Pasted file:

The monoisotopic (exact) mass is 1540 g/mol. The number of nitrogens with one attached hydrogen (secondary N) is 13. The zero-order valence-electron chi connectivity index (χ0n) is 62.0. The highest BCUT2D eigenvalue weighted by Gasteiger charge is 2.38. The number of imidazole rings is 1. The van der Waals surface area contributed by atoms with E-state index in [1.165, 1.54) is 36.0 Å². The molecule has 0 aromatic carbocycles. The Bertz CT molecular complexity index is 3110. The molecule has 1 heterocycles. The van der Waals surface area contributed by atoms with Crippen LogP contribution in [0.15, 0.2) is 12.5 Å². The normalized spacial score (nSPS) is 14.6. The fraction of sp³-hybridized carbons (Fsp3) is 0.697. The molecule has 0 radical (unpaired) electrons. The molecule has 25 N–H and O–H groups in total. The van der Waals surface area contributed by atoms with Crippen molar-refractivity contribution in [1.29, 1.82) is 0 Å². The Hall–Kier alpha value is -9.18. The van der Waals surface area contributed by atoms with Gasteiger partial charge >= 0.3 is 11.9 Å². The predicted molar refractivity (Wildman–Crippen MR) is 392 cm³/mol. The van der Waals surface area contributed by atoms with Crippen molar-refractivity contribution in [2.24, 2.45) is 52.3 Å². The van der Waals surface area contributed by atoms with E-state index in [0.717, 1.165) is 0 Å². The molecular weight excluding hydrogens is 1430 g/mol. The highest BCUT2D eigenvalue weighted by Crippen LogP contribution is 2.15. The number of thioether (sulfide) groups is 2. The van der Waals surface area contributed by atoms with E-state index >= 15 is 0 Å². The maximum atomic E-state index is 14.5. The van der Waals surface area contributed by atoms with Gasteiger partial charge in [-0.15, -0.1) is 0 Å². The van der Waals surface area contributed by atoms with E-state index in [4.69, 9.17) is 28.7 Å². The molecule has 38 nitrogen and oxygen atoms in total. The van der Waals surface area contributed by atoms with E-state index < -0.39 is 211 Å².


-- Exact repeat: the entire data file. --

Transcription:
The monoisotopic (exact) mass is 1540 g/mol. The number of nitrogens with one attached hydrogen (secondary N) is 13. The zero-order valence-electron chi connectivity index (χ0n) is 62.0. The highest BCUT2D eigenvalue weighted by Gasteiger charge is 2.38. The number of imidazole rings is 1. The van der Waals surface area contributed by atoms with E-state index in [1.165, 1.54) is 36.0 Å². The molecule has 0 aromatic carbocycles. The Bertz CT molecular complexity index is 3110. The molecule has 1 heterocycles. The van der Waals surface area contributed by atoms with Crippen LogP contribution in [0.15, 0.2) is 12.5 Å². The normalized spacial score (nSPS) is 14.6. The fraction of sp³-hybridized carbons (Fsp3) is 0.697. The molecule has 0 radical (unpaired) electrons. The molecule has 25 N–H and O–H groups in total. The van der Waals surface area contributed by atoms with Crippen molar-refractivity contribution in [1.29, 1.82) is 0 Å². The Hall–Kier alpha value is -9.18. The van der Waals surface area contributed by atoms with Gasteiger partial charge >= 0.3 is 11.9 Å². The predicted molar refractivity (Wildman–Crippen MR) is 392 cm³/mol. The van der Waals surface area contributed by atoms with Crippen molar-refractivity contribution in [2.24, 2.45) is 52.3 Å². The van der Waals surface area contributed by atoms with E-state index in [0.717, 1.165) is 0 Å². The molecular weight excluding hydrogens is 1430 g/mol. The highest BCUT2D eigenvalue weighted by Crippen LogP contribution is 2.15. The number of thioether (sulfide) groups is 2. The van der Waals surface area contributed by atoms with E-state index >= 15 is 0 Å². The maximum atomic E-state index is 14.5. The van der Waals surface area contributed by atoms with Gasteiger partial charge in [-0.15, -0.1) is 0 Å². The van der Waals surface area contributed by atoms with E-state index in [4.69, 9.17) is 28.7 Å². The molecule has 38 nitrogen and oxygen atoms in total. The van der Waals surface area contributed by atoms with E-state index < -0.39 is 211 Å².